# Clarify when to use Style vs Directive vs List

I am confused about when to use a simple list of style options, the Directive function or the Style function.

As shown below, for simple situations at least, they seem entirely equivalent which suggests personal preference.

This question regarding the requirement for the use of Directive indicates that aside from a some small edge cases, Directive is mostly preferred as easier to read and has the useful property that a single compound graphics Directive can be stored as a variable and referenced where needed.

That would have been enough for me except the Elementary Introduction Chapter 8 doesn't mention either of these and introduces Style. Style seems to be more widely applicable so perhaps it was chosen to minimise the number of functions introduced to a new user.

I am mostly interested in which method a beginner should start with as their default rather than trying to use all 3 at random - I'm leaning toward Directive since it translates well to Plot but again, all methods work so what am I missing?

 {Graphics[{
Red, Thick, Circle[],
Blue, Rectangle[]
}]
,
Graphics[{
Directive[Red, Thick], Circle[],
Directive[Blue], Rectangle[]
}]
,
Graphics[{
Style[Circle[], Red, Thick],
Style[Rectangle[], Blue]
}]
}

• Related: (135062) May 12 '17 at 6:33
• "This question regarding the requirement for the use of Directive indicates that aside from a some small edge cases, it is mostly preferred as easier to read" -- You're saying what exactly is mostly preferred? Using Directive? Using a sequence of directives instead? Something else? May 12 '17 at 8:04
• Works: Graphics[{GrayLevel[Log[2]], Disk[]}] Does not work: Graphics[{Style[Disk[], GrayLevel[Log[2]]]}] May 12 '17 at 9:28
• Works: style = Directive[Red, Thick]; Graphics[{style, Circle[]}]. Does not work: style = {Red, Thick}; Graphics[{style, Circle[]}]. Directive was introduced to address this programming problem, imo. -- Note your Style version is converted to Graphics[{{RGBColor[1, 0, 0], Thickness[Large], Circle[{0, 0}]}, {RGBColor[0, 0, 1], Rectangle[{0, 0}]}}], i.e., your first form, in the output in the front end. May 14 '17 at 2:54
• Something you can do with Style: Graphics[Style[{Circle[], Rectangle[], Point[{0.5, 0.5}]}, "foo"]], where "foo" is a style you have defined in your stylesheet. It can automatically style most graphics primitives in a consistent way (other than Circle[] for some reason -- an oversight???). May 14 '17 at 3:17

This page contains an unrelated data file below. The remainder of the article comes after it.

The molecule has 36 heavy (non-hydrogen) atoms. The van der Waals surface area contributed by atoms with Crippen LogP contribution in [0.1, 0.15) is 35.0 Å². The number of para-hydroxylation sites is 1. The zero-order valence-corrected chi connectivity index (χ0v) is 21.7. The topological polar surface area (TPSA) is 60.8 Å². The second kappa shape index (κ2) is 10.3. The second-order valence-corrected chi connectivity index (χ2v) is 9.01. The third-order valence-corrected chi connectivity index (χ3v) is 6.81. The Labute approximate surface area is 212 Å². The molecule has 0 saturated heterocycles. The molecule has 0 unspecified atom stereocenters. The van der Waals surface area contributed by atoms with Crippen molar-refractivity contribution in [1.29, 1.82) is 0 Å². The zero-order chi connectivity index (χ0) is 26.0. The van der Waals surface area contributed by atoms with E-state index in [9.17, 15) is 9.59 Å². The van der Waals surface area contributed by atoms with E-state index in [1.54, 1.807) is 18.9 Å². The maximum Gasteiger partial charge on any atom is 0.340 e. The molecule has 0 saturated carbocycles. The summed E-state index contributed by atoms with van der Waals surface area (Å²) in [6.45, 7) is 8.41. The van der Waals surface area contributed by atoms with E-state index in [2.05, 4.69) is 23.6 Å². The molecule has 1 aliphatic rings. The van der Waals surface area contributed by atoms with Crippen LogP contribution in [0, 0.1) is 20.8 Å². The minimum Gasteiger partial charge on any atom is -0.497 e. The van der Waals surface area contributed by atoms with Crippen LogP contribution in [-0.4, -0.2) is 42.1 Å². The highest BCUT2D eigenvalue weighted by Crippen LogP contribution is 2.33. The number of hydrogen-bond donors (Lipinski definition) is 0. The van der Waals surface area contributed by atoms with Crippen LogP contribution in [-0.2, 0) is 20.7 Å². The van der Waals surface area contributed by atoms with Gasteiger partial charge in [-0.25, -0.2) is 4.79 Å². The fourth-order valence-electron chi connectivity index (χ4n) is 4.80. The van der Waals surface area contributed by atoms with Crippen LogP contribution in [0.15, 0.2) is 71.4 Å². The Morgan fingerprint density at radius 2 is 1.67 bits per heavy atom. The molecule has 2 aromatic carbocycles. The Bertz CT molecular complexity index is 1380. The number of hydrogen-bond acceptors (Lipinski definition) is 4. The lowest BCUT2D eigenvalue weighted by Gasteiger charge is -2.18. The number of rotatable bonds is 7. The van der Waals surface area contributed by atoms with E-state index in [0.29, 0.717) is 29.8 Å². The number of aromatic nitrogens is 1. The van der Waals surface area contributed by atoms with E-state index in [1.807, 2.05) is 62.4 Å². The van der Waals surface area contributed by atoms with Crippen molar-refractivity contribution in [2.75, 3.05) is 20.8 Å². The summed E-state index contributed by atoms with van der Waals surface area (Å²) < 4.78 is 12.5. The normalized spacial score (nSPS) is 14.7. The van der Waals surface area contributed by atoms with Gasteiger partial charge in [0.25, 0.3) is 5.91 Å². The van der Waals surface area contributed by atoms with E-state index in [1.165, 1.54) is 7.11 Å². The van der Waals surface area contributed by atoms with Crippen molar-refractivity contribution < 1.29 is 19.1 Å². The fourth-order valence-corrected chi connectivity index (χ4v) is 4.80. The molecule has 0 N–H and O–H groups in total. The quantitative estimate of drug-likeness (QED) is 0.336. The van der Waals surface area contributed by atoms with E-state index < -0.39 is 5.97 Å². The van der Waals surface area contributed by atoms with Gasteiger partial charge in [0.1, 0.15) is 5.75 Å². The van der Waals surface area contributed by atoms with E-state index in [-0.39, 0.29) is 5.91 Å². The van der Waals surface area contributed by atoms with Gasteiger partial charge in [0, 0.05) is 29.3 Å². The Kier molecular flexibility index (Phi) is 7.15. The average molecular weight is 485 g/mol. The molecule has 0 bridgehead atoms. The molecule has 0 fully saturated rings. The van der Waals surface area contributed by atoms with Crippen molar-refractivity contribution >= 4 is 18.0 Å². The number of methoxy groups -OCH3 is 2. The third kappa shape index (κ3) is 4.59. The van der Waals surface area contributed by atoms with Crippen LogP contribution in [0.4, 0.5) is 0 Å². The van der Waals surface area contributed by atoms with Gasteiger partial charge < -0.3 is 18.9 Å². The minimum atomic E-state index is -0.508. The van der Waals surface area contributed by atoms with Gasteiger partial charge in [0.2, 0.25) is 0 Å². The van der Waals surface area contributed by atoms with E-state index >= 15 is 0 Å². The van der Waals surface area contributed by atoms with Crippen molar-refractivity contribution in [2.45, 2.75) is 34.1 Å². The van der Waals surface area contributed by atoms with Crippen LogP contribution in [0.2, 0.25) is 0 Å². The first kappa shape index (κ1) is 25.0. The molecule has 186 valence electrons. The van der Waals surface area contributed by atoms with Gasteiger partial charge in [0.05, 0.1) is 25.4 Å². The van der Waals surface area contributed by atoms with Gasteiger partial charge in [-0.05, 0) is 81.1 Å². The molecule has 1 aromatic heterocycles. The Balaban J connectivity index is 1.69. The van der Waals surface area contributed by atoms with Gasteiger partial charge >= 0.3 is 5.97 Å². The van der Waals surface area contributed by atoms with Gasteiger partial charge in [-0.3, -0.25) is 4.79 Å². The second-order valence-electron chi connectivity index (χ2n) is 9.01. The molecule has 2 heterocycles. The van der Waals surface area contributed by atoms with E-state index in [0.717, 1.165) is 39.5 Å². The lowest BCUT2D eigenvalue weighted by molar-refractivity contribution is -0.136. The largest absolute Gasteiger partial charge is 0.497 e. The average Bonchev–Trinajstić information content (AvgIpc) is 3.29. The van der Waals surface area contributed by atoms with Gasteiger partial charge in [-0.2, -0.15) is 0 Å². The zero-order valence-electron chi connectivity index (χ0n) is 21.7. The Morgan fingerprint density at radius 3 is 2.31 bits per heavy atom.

First consider these points:

• This question borders on asking for an answer that is a matter of opinion, which is usually frowned upon by SE. However, I think there are some objective points that can be made.
• The differences between wrapping graphics primitives with List or Directive is subtle and in my view already adequately treated. So for purposes of this answer Directive can be considered invisible.
• I find your example a little too simple to bring out the difference between wrapping graphics primitives with List or Style that I want to discuss, so consider this example instead:
GraphicsRow @
{Graphics[{FaceForm[], EdgeForm[{Thick, Red}], Disk[], Blue, Rectangle[]}],
Graphics[{{FaceForm[], EdgeForm[{Thick, Red}], Disk[]}, Blue, Rectangle[]}],
Graphics[{Style[Disk[], FaceForm[], EdgeForm[{Thick, Red}]], Style[Rectangle[], Blue]}],
Graphics[
{Style[Disk[], FaceForm[], EdgeForm[{Thick, Red}]],
Style[Rectangle[], FaceForm[], EdgeForm[{Thick, Red}]]}],
Graphics[{Style[{Disk[], Rectangle[]}, FaceForm[], EdgeForm[{Thick, Red}]]}]}


The important thing to notice in the my example is that. unless constrained list boundaries, graphic primitives propagate forward. In the 1st graphics expression of the mt example you can see that FaceForm and EdgeForm, being unconstrained by any list boundaries, propagate to exert controls over how the rectangle is drawn, completely suppressing the Blue primitive. In the 2nd graphics expression. FaceForm and EdgeForm are enclosed in a sublist and confined to act only on the disk. Wrapping primitives with Directive is invisible as far a forward propagation is concerned.

On the other hand, wrapping with Style is like placing the graphic object that appears as 1st argument into its own sublist along with the primitives that comprise the remaining arguments — they never propagate forward. Therefore, the 3rd graphics expression looks the same as the 2nd, not the 1st. To get the effect of the 1st graphics expression. I must repeat the arguments of the 1st Style expression in the 2nd one. That's rather clumsy. The last graphics expression shows a better way to use Style in this case, but in general using sublists is much more flexible than using Style when building complicated graphics.